Foods prepared by a catering establishment were implicated as vehicles in five outbreaks of foodborne disease. Because of this, a hazard analysis was conducted consisting of (a) evaluation of product temperatures throughout processing and assembly, (b) pH measurements of the salad products and (c) testing samples of the products taken at various stages of processing for pathogenic food borne bacteria. Temperatures of precooked roast beef were too low to allow growth of common pathogenic foodborne bacteria during thawing, slicing and packaging with gravy in a refrigerated room. Temperatures were also too low to allow multiplication of common pathogenic foodborne bacteria in prechilled, prepared salads during refrigerated storage, and there was too little time for multiplication of such organisms during party-pack assembly at room temperature. Chicken parts reached 74 C (165 F) or higher during cooking. While the cooked chicken was held for delivery in a small room that had a maximum temperature of 38 C (105 F), internal temperatures of the chicken did not fall below 82 C (180 F). Cooked chicken held 3 h and 15 min at room temperature (21 C/70 F) -- to simulate delivery and storage -- cooled to approximately 46 C (115 F). During simulated delivery, the temperature of the meat and gravy did not rise above 4 C (40 F). Approximately 1 h was required to reheat the meat and gravy to a temperature of 74 C (165 F) when two sterno cans were used. A 2.7-kg (6-lb) portion of leftover beef took 6.5 h to cool from 60 C to 7 C (140 F to 45 F). Guidelines for caterers and party hosts and hostesses are recommended.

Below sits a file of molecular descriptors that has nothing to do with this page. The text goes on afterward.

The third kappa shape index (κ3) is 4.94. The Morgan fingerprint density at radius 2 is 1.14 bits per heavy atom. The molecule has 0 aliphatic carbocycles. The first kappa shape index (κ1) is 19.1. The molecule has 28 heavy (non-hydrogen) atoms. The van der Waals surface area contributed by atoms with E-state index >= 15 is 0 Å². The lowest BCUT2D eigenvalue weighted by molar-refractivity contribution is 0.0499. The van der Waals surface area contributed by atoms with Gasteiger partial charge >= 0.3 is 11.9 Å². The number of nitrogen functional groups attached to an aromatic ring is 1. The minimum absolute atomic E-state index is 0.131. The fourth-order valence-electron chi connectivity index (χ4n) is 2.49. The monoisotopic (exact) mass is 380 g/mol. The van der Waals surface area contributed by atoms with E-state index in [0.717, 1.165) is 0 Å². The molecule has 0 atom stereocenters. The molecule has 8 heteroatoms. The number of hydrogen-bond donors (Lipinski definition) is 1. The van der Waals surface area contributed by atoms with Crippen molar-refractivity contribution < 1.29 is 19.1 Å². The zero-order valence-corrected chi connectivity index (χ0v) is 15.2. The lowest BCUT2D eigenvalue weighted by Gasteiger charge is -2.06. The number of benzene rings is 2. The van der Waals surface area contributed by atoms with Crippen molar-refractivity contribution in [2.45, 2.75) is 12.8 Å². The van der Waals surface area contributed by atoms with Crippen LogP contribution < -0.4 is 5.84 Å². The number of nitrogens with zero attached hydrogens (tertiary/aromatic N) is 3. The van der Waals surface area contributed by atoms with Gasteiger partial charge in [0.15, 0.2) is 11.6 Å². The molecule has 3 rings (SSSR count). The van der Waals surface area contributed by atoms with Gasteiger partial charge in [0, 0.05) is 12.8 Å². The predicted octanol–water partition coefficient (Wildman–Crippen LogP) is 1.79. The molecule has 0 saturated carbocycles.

1Use of trade names is for identification purposes only and does not constitute endorsement by the U.S. Department of Health and Human Services, the Cook County Department of Public Health, or the Illinois Department of Public Health.
2Center for Disease Control.
3Cook County Department of Public Health.
4Presently, Boston University, Project for Strengthening Health Delivery Systems in West Coast Africa.
5Illinois Department of Public Health.